This thesis presents the iterative learning control of a fully flexible valve actuation system for
non-throttled load control of an internal combustion engine. First, a description is given of a
novel camless valve actuation system with a unique hydro-mechanical internal feedback mechanism
which simplifies the external control design. All the critical parameters describing the
engine valve event, i.e. lift, timing, duration and seating velocity can be continuously varied by
controlling the triggering timings of three two-state valves. Initial testing of a prototype experimental
setup reveals that the performance of the system (transient tracking and steady-state variability)
is influenced purely by the state of the system when the internal feedback mechanism
is activated. This feature motivates the development of a cycle-to-cycle learning-based external
control for activating the internal feedback mechanism based on the desired valve profile characteristics
and the system state. To verify the proposed control methodology, it is implemented
on the experimental system to track reference trajectories for the various valve event parameters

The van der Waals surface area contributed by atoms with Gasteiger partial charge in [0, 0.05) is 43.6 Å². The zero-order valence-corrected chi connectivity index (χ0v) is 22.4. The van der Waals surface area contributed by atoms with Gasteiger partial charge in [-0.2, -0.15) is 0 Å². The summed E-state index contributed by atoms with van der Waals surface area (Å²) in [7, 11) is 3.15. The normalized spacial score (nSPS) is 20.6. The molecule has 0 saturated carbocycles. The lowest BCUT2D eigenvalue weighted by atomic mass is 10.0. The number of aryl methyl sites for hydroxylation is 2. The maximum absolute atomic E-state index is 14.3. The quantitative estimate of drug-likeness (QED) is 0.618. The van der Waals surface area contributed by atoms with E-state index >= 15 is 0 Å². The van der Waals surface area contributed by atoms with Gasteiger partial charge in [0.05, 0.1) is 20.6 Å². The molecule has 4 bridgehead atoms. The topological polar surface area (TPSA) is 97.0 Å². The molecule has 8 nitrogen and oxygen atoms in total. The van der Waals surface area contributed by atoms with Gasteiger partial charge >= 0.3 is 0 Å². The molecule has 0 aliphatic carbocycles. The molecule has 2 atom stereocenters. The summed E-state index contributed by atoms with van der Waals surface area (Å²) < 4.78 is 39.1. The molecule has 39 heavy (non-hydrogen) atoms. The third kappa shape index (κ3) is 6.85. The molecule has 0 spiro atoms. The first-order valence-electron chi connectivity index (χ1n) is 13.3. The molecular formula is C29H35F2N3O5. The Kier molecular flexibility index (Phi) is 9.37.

corresponding to the non-throttled load control of an engine during the U.S. Federal Test Procedure
(FTP) urban driving cycle. Vehicle load demand analysis is used to compute the desired
engine speed and torque requirements. Detailed dynamic valve flow simulations assuming full
flexibility of the engine valve event parameters are used to calculate the required trajectory of all
these parameters to satisfy the speed and torque requirements without the use of a throttle. The
experimental results show that the proposed framework, i.e., the valve actuation system and the
external control methodology, is able to provide excellent performance even during aggressive
transient operation. Over the 19 145 valve events of the FTP cycle, 99% of cycles had lift errors
of 0.203 mm or less, and 99% of cycles had duration errors of 4.87 crank-angle degrees or less.
Furthermore, only 11.99% of cycles had seating velocities higher than the desired bound; 99%
of cycles had seating velocities 0.0429 m/s or less over the desired bound.
University of Minnesota M.S. thesis. May 2011. Major: Mechanical engineering. Advisor:Professor Zongxuan Sun. 1 computer file (PDF); vii, 61 pages, appendix A.
Heinzen, Adam James.
Iterative learning control of a fully flexible valve actuation system for non-throttled engine load control..
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